- Microfibre quick-drying towel
- A power bank to keep your devices alive
- Security: A handy bum bag with secure zip
- Combination padlock (ideal for hostel lockers)
- Stainless steel reusable water bottle (most accommodations will have places to fill up with filtered water).
Being blonde in Cuba
I recently received the unsolicited advice that I should have dyed my blonde hair a darker colour to reduce attention from men in Cuba. A hard pass from me! My hair is my natural colour and it would probably take 8 years to grow out! And regardless, I shouldn’t have to.
But I understand the point being made: while travelling alone in Cuba, blonde hair and pale skin attracts more attention than darker hair and skin. If this applies to you, steel yourself for comments and stares – a trip to Cuba is worth it!
Accommodation tips for solo travel in Cuba
Casa particulars are the most popular accommodation type in Cuba. These are local guesthouses, often people’s homes where they informally rent spare rooms. Staying in one is a fantastic option: not only are they affordable but you get to see inside a real Cuban home and meet the locals. It’s best to book on Airbnb in advance of your trip as it’s hard to ge online in Cuba.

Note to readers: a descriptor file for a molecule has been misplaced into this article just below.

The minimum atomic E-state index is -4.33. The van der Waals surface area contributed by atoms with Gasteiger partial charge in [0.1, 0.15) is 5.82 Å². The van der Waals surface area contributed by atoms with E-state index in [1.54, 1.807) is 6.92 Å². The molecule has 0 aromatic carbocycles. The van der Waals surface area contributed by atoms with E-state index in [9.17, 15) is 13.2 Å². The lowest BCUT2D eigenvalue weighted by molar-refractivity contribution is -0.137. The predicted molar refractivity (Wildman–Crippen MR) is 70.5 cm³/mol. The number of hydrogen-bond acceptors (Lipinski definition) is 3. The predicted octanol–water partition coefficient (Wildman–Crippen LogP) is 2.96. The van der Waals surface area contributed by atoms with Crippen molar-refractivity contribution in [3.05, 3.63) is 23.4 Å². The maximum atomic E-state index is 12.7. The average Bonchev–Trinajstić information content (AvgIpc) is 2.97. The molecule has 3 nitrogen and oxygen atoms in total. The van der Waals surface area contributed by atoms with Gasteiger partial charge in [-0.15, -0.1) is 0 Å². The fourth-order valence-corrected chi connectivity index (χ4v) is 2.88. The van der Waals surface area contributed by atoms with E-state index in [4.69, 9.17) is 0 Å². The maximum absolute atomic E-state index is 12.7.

Obviously, if you’re travelling to Cuba alone, it’s more expensive as you won’t have someone to split the room with. Luckily, they start from $10 so it’s not so bad! There’s also another option…
Hostels – I love a good hostel anywhere! The ones in Cuba were nothing fancy. They were basically casa particulars with other travellers sharing the room. Still, they were great for keeping the costs down and meeting other travellers. I paid $5 a night for hostels in Havana and Trinidad.
Nightlife for female travellers in Cuba
I would encourage you to experience the nightlife in Cuba. It was the highlight of my trip! Cubans are so fun and love to dance salsa so you shouldn’t miss the chance to experience this side of Cuba.
Take a bar crawl if you are solo! On my first night in Havana, I had a bar crawl booked. It began a 40-minute walk from my hostel and I almost chickened out because the taxis were so expensive but I was getting constantly cat-called and beeped as I tried to walk there.
I’m so glad I went anyway as I had such a fun night! A group of young locals ran the tour, taking guests from around the world to all their favourite bars. They were so friendly and I learnt about Cuba from their perspectives, in between dancing and sipping cocktails of course!
Make sure to drink cocktails!
I hate solo female travel advice revolving around staying sober and not drinking alcohol. The cocktails were such a highlight to my trip to Cuba that I even wrote a guide to the best bars in Havana, a topic I researched long and hard by day-drinking in them solo! Don’t miss:
- Daiquiris at El Floridita